Land to ocean transfer of material largely controls the chemical composition of seawater and the global element cycles. Oceanic isotopic budgets of chemical species, macro- and micronutrients (e.g. Nd, Sr, Si, Mg, Zn, Mo and Ni) have revealed an imbalance between their sources and sinks. Radiogenic isotope budgets underlined the importance of taking into account continental margins as a source of elements to oceans. They also highlighted that the net land–ocean inputs of chemical species probably result from particle-dissolved exchange processes, named ‘Boundary Exchange’. Yet, locations where ‘Boundary Exchange’ occurs are not clearly identified and reviewed here: discharge of huge amount of freshly weathered particles at the river mouths, submarine weathering of deposited sediments along the margins, submarine groundwater discharges and subterranean estuaries. As a whole, we conclude that all of them might contribute to ‘Boundary Exchange’. Highlighting their specific roles and the processes at play is a key scientific issue for the second half of GEOTRACES.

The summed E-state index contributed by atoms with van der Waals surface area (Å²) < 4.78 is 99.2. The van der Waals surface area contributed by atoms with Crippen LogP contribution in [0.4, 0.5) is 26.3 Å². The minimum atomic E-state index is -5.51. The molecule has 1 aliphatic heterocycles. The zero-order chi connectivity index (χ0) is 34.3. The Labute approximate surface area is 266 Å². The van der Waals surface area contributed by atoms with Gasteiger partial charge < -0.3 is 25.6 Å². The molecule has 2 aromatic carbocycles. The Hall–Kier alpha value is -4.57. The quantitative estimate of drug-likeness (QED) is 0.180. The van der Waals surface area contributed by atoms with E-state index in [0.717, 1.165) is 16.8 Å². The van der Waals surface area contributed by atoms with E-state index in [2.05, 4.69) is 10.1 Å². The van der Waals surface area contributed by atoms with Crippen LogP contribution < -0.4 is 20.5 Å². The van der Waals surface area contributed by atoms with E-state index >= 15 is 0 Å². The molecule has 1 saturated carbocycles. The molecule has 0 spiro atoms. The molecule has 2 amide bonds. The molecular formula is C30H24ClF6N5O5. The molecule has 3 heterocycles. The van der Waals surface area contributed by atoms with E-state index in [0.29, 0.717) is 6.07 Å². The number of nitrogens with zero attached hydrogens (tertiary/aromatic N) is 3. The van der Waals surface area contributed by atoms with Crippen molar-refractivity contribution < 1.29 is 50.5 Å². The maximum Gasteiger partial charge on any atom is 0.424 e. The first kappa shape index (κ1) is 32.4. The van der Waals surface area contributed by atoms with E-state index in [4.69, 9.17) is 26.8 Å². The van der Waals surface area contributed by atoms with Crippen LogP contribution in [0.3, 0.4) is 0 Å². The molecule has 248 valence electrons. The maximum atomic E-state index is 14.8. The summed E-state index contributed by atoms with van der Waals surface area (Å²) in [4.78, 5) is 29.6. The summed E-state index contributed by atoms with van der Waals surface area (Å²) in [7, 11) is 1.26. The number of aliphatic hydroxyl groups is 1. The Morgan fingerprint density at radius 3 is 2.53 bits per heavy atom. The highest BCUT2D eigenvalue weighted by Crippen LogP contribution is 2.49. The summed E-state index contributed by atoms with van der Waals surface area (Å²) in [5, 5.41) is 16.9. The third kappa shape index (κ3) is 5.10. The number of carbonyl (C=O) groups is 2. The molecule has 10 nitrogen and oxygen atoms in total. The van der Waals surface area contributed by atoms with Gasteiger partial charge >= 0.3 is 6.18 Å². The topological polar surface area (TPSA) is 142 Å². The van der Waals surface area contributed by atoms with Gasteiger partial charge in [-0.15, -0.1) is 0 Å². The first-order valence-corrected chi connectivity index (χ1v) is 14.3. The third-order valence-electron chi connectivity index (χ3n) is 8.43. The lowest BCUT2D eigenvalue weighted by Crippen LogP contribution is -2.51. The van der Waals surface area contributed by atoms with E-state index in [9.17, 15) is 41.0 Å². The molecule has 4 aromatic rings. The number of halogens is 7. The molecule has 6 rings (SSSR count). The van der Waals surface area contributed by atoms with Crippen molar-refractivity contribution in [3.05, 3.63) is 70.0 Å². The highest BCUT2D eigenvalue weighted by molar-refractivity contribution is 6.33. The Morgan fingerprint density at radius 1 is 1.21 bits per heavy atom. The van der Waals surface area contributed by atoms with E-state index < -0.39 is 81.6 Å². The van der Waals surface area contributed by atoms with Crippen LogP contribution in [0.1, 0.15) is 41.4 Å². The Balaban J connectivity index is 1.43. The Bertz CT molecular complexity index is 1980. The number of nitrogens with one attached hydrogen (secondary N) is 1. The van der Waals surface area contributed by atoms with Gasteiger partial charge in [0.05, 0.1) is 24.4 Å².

This article is part of the themed issue ‘Biological and climatic impacts of ocean trace element chemistry’.
One contribution of 20 to a discussion meeting issue ‘Biological and climatic impacts of ocean trace element chemistry’.
- Accepted August 10, 2016.
- © 2016 The Author(s)
Published by the Royal Society. All rights reserved.